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The Bad Batch – Review

✯½

Although I wasn’t so much a fan of Ana Lily Amirpour’s debut film A Girl Walks Home Alone at Night I had a great feeling from the style that she would only build up to become something more but from her second feature, The Bad Batch, I’ve only found myself growing increasingly cautious in approaching her future work now. For as much as I found myself able to admire A Girl Walks Home Alone at Night as a form of visual experimentation, there seemed to be something far more restrictive coming in regards to what The Bad Batchwas trying to do with its own narrative – for at its worst it either becomes needlessly disgusting or outright boring, yet at its best we have a charismatic performance or two. If anything felt more fitting in describing what The Bad Batch felt like, it was an exploitation film that seemed to overreach beyond what it really was at its core.

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Miss Sloane – Review

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Miss Sloane barely even feels so much like it has something to say, which is one among many of the most disappointing aspects of the film. This Jessica Chastain vehicle, directed by John Madden (who had also directed her in the underrated The Debt) feels like it has something to say, but it doesn’t even have a slight idea how to get its own message across to its viewers. But that’s not the most troubling aspect of Miss Sloane, because it rarely ever feels like a production that’s inviting oneself to come along with its own flow. It isn’t so much like The Big Short in whose case the film is beating down its message with a sense of self-awareness, for Miss Sloane seems to have something agreeable on its outline, then beats down said message without going any further on it. I was hoping for something better, but I’ve only finished Miss Sloane feeling exhausted.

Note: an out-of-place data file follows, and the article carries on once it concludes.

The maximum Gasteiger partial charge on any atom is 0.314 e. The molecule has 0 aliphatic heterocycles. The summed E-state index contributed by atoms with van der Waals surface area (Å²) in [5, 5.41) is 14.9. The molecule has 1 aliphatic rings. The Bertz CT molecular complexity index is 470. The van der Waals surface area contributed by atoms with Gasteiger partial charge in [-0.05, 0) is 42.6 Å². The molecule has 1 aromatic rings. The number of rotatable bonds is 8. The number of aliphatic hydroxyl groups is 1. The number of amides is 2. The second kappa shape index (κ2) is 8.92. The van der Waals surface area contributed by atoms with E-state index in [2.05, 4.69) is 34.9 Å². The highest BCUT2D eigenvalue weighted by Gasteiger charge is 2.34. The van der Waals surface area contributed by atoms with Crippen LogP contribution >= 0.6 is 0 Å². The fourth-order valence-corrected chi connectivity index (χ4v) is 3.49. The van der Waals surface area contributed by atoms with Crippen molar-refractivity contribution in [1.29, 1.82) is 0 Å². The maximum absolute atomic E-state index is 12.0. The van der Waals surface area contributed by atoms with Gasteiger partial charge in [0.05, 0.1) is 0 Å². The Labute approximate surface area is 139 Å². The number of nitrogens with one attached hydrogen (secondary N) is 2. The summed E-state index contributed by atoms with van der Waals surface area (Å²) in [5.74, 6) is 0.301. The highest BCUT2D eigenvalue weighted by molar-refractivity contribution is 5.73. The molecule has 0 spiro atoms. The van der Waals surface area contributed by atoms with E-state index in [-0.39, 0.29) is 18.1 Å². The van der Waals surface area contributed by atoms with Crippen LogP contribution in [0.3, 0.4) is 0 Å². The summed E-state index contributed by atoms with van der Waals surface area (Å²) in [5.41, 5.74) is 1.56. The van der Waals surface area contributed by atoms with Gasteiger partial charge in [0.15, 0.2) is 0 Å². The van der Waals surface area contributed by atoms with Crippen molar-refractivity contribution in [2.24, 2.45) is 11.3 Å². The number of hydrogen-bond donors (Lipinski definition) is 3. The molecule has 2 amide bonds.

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My Life as a Zucchini – Review

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I knew nothing about My Life as a Zucchini up until it received an Academy Award nomination for Best Animated Feature, and when I finally got a chance to see it for myself, to say I was touched by this simple tale would only undersell it. I had already felt inside that something inside the story that it had been telling resonated with me, having grown up alienated from people around me, and finding it even more difficult to connect with family members. I knew this would be the sort of animated film for me, but I didn’t love it nearly as much as I was hoping. Yet to say I wasn’t moved would be a lie; this simple tale does within only a little over an hour what other animated films somehow can’t do within two hours. It carries the sort of heart and soul missing from many animated movies these days, even a live-action melodrama can’t find itself matching up.